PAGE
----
These perquisites imply that whenever a bond has defaulted or downgraded below investment grade, it needs to be replaced by an asset of similar rating class and cash flow characteristics. Note that matching premium, which is added to risk free rate while discounting future liabilities, is intended to capture the spread on assets over and above that resulting from default risk and downgrade risk. This is prudentially acceptable when the assets are kept till maturity. However if the assets are liquidated before

maturity due to downgrade/default and replaced with assets of same rating class and cash flow (before downgrade/default), the matching premium becomes negative due to the intermediate losses incurred before maturity because of replacement. This would hurt the insurance undertaking since this would increase the present value of the liabilities. If the assets are highly positively correlated, the chances of matching premium becoming negative increases even more and the insurance undertaking could experience a steep rise in liabilities due to correlated defaults or downgrades in the assigned assets. As part of the current research I would like to study the impact of default and downgrade correlation on the evolution of a portfolio of assigned assets under matching premium framework. Along with simulations I would demonstrate the observations with simplified hypothetical examples. Research Method Part I : Is there any correlation between matching premium and credit spread? The following steps will be carried out for selected corporate bonds with different ratings in order to estimate the correlation between matching premium and credit spread. 1. 2. Obtain time series of credit spreads for selected IG corporate bonds spread across different ratings Decompose credit spread into matching premium and fundamental spread as below: Matching premium = Actual credit spread fundamental spread Fundamental spread = credit spread for default risk (assuming 30% recovery on market value) + spread corresponding to expected loss due to downgrade Credit spread corresponding to default risk is obtained as follows: a. b. Choose a structural model (ex: Leeland and toft model) and calibrate the structural model using the time series of equity. Estimate bond price according to the structural model and using the risk free term structure from EIOPA, obtain the credit spread corresponding to default risk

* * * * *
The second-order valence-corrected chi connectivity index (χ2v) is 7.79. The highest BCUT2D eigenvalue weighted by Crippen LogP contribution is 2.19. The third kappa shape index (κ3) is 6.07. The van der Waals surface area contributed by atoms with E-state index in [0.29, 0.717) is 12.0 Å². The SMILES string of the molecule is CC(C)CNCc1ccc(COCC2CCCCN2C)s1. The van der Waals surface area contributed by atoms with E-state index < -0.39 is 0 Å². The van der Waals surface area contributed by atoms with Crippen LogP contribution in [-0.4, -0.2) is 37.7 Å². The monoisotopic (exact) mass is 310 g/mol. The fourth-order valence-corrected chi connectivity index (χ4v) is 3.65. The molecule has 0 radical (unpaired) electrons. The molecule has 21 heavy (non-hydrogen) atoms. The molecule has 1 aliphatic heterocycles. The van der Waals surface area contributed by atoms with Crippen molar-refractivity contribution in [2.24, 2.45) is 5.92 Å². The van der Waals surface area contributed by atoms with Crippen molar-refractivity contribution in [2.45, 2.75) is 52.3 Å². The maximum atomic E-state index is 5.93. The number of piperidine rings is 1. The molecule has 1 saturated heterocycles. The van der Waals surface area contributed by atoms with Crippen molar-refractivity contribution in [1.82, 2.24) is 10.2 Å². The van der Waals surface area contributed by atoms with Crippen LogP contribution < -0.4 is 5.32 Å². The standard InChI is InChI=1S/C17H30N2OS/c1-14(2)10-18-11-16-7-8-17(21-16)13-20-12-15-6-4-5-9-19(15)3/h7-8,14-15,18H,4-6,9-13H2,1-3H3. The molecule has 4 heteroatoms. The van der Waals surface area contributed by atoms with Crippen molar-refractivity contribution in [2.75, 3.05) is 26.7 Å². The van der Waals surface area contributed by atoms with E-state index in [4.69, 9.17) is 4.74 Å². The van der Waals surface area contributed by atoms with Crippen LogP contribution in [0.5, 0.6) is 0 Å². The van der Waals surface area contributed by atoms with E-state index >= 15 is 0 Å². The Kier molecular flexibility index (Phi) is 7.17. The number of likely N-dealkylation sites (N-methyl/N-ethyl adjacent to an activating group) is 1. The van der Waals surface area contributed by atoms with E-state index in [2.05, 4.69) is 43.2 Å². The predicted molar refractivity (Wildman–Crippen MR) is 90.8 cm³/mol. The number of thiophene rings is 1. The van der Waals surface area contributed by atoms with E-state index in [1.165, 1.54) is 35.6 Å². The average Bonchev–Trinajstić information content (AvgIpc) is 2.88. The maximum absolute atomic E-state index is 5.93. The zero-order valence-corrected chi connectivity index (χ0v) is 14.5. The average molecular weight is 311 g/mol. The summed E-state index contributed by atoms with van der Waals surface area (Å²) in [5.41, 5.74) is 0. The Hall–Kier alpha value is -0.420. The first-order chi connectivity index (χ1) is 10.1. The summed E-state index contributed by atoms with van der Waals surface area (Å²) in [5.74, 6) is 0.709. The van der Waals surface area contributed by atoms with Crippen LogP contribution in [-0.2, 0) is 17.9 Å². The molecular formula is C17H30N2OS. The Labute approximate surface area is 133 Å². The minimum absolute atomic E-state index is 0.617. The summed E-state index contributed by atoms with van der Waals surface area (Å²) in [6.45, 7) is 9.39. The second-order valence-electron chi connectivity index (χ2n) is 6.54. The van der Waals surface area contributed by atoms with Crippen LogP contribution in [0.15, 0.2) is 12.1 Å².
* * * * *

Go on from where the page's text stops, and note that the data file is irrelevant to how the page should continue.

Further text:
Expected loss due to downgrade: The expected loss due to downgrade is defined in solvency II as the probability weighted loss the insurance undertaking incurs if the asset is downgraded to a lower credit quality step and is replaced immediately afterwards by an asset with same cash flow pattern, same asset class and has same credit quality step. By assuming no transaction costs, we get the expected loss due to downgrade as: EL due to downgrade = (probability of downgrade from i to j ) *( average price difference between bonds of rating i and j) Probability of downgrade and default are obtained from transition probability matrix from corresponding rating agencies. Credit spread corresponding to expected loss = expected loss due to downgrade. 3. By regression, obtain the correlation between matching premium and fundamental spread.